(LEFT) Raja Feather Kelly. Photo credit: Thomas Dunn (RIGHT) eddy kwon. Photo courtesy of eddy kwon
(PRINCETON, NJ) -- Choreographer and director Raja Feather Kelly and musician and interdisciplinary artist eddy kwon have been named Princeton University Arts Fellows for 2023-2025 by the Lewis Center for the Arts and will begin two years of teaching and community collaboration at the University in September.
The Arts Fellows program of the Lewis Center provides support for early-career artists who have demonstrated both extraordinary promise and a record of achievement in their fields with the opportunity to further their work while teaching within a liberal arts context. Funded in part by the Andrew W. Mellon Foundation, the David E. Kelley ’79 Society of Fellows Fund, and the Maurice R. Greenberg Scholarship Fund, fellows are selected for a two-year residency to teach a course each semester or, in lieu of a course, to undertake an artistic assignment that deeply engages undergraduate students, such as directing a play, conducting a musical ensemble, or choreographing a dance piece. Fellows are expected to be active members of the University’s intellectual and artistic community while in residence, and in return, they are provided with the resources and spaces necessary for their work.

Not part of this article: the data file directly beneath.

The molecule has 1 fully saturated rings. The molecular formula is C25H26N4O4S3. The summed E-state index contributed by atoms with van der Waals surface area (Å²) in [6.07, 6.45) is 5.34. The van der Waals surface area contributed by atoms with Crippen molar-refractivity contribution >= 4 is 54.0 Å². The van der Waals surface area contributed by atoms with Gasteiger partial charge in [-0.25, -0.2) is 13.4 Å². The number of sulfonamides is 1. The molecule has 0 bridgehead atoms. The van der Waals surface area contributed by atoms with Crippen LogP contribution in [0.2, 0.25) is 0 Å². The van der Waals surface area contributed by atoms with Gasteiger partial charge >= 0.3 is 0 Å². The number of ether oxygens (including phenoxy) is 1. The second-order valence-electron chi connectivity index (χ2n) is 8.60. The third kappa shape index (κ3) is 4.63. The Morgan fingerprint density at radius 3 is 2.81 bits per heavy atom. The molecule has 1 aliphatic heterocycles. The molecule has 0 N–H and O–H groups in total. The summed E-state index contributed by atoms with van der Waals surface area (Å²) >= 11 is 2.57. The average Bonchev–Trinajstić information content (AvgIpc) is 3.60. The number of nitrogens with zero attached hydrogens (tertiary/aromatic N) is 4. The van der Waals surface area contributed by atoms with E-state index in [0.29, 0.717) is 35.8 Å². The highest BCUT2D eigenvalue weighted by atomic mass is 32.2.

The two artists were selected by faculty in the Lewis Center for the Arts and Princeton’s Department of Music from a large, diverse, and multi-talented pool of more than 400 applicants in dance, music, creative writing, theater, and the visual arts.